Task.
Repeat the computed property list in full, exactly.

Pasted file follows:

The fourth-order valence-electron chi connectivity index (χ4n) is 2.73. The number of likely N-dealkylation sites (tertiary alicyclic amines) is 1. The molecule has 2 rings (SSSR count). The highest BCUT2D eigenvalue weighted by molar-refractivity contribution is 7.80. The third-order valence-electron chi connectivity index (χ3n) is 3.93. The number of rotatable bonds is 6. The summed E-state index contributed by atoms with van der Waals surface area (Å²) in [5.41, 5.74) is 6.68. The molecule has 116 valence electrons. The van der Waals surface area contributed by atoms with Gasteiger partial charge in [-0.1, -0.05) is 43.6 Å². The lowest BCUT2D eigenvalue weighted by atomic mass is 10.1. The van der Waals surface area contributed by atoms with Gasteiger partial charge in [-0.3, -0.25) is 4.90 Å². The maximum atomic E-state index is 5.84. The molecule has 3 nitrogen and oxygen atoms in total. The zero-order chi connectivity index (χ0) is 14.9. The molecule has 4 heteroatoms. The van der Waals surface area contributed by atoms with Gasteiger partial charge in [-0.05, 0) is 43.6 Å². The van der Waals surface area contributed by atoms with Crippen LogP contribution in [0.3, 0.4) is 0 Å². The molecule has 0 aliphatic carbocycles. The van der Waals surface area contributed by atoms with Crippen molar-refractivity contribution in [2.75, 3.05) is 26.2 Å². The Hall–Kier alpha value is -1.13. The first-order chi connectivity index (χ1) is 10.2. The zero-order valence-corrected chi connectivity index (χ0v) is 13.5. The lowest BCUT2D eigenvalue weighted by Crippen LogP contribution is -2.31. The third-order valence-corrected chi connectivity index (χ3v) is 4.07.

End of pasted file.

The fourth-order valence-electron chi connectivity index (χ4n) is 2.73. The number of likely N-dealkylation sites (tertiary alicyclic amines) is 1. The molecule has 2 rings (SSSR count). The highest BCUT2D eigenvalue weighted by molar-refractivity contribution is 7.80. The third-order valence-electron chi connectivity index (χ3n) is 3.93. The number of rotatable bonds is 6. The summed E-state index contributed by atoms with van der Waals surface area (Å²) in [5.41, 5.74) is 6.68. The molecule has 116 valence electrons. The van der Waals surface area contributed by atoms with Gasteiger partial charge in [-0.1, -0.05) is 43.6 Å². The lowest BCUT2D eigenvalue weighted by atomic mass is 10.1. The van der Waals surface area contributed by atoms with Gasteiger partial charge in [-0.3, -0.25) is 4.90 Å². The maximum atomic E-state index is 5.84. The molecule has 3 nitrogen and oxygen atoms in total. The zero-order chi connectivity index (χ0) is 14.9. The molecule has 4 heteroatoms. The van der Waals surface area contributed by atoms with Gasteiger partial charge in [-0.05, 0) is 43.6 Å². The van der Waals surface area contributed by atoms with Crippen LogP contribution in [0.3, 0.4) is 0 Å². The molecule has 0 aliphatic carbocycles. The van der Waals surface area contributed by atoms with Crippen molar-refractivity contribution in [2.75, 3.05) is 26.2 Å². The Hall–Kier alpha value is -1.13. The first-order chi connectivity index (χ1) is 10.2. The zero-order valence-corrected chi connectivity index (χ0v) is 13.5. The lowest BCUT2D eigenvalue weighted by Crippen LogP contribution is -2.31. The third-order valence-corrected chi connectivity index (χ3v) is 4.07.